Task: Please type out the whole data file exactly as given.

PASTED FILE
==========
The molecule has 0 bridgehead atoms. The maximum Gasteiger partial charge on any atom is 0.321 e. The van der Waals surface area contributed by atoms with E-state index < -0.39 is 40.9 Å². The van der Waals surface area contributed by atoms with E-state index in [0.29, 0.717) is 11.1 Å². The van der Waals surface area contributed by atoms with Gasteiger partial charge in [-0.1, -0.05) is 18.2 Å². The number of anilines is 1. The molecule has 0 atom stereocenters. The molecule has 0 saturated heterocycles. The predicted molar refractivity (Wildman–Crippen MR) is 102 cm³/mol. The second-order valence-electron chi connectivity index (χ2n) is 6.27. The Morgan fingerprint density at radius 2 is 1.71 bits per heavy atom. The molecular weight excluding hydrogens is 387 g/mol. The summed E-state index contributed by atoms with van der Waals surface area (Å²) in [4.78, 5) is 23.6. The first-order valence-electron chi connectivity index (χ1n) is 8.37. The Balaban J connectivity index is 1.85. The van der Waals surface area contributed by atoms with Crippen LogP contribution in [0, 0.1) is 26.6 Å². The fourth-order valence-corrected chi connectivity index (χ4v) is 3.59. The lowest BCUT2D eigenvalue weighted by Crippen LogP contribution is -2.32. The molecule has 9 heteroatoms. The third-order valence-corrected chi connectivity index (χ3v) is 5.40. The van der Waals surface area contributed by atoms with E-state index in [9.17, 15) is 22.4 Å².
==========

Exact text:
The molecule has 0 bridgehead atoms. The maximum Gasteiger partial charge on any atom is 0.321 e. The van der Waals surface area contributed by atoms with E-state index < -0.39 is 40.9 Å². The van der Waals surface area contributed by atoms with E-state index in [0.29, 0.717) is 11.1 Å². The van der Waals surface area contributed by atoms with Gasteiger partial charge in [-0.1, -0.05) is 18.2 Å². The number of anilines is 1. The molecule has 0 atom stereocenters. The molecule has 0 saturated heterocycles. The predicted molar refractivity (Wildman–Crippen MR) is 102 cm³/mol. The second-order valence-electron chi connectivity index (χ2n) is 6.27. The Morgan fingerprint density at radius 2 is 1.71 bits per heavy atom. The molecular weight excluding hydrogens is 387 g/mol. The summed E-state index contributed by atoms with van der Waals surface area (Å²) in [4.78, 5) is 23.6. The first-order valence-electron chi connectivity index (χ1n) is 8.37. The Balaban J connectivity index is 1.85. The van der Waals surface area contributed by atoms with Crippen LogP contribution in [0, 0.1) is 26.6 Å². The fourth-order valence-corrected chi connectivity index (χ4v) is 3.59. The lowest BCUT2D eigenvalue weighted by Crippen LogP contribution is -2.32. The molecule has 9 heteroatoms. The third-order valence-corrected chi connectivity index (χ3v) is 5.40. The van der Waals surface area contributed by atoms with E-state index in [9.17, 15) is 22.4 Å².